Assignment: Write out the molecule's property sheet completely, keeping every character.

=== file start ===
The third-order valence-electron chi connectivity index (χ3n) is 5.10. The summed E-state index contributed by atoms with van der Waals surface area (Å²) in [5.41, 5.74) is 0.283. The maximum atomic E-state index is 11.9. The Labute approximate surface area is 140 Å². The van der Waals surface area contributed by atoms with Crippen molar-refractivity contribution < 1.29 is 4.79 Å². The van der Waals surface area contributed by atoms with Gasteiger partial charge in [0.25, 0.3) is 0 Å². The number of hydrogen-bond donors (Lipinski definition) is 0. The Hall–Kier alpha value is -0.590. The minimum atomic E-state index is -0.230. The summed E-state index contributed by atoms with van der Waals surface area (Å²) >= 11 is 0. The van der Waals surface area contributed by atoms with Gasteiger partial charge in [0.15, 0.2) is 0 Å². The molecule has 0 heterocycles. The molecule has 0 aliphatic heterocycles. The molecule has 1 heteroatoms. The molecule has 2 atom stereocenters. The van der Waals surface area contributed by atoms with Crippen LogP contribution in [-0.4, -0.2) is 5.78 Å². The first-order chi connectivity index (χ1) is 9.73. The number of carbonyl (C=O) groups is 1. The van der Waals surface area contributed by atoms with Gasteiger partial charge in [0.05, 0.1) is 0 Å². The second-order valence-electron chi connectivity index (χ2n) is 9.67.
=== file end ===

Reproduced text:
The third-order valence-electron chi connectivity index (χ3n) is 5.10. The summed E-state index contributed by atoms with van der Waals surface area (Å²) in [5.41, 5.74) is 0.283. The maximum atomic E-state index is 11.9. The Labute approximate surface area is 140 Å². The van der Waals surface area contributed by atoms with Crippen molar-refractivity contribution < 1.29 is 4.79 Å². The van der Waals surface area contributed by atoms with Gasteiger partial charge in [0.25, 0.3) is 0 Å². The number of hydrogen-bond donors (Lipinski definition) is 0. The Hall–Kier alpha value is -0.590. The minimum atomic E-state index is -0.230. The summed E-state index contributed by atoms with van der Waals surface area (Å²) >= 11 is 0. The van der Waals surface area contributed by atoms with Gasteiger partial charge in [0.15, 0.2) is 0 Å². The molecule has 0 heterocycles. The molecule has 0 aliphatic heterocycles. The molecule has 1 heteroatoms. The molecule has 2 atom stereocenters. The van der Waals surface area contributed by atoms with Crippen LogP contribution in [-0.4, -0.2) is 5.78 Å². The first-order chi connectivity index (χ1) is 9.73. The number of carbonyl (C=O) groups is 1. The van der Waals surface area contributed by atoms with Gasteiger partial charge in [0.05, 0.1) is 0 Å². The second-order valence-electron chi connectivity index (χ2n) is 9.67.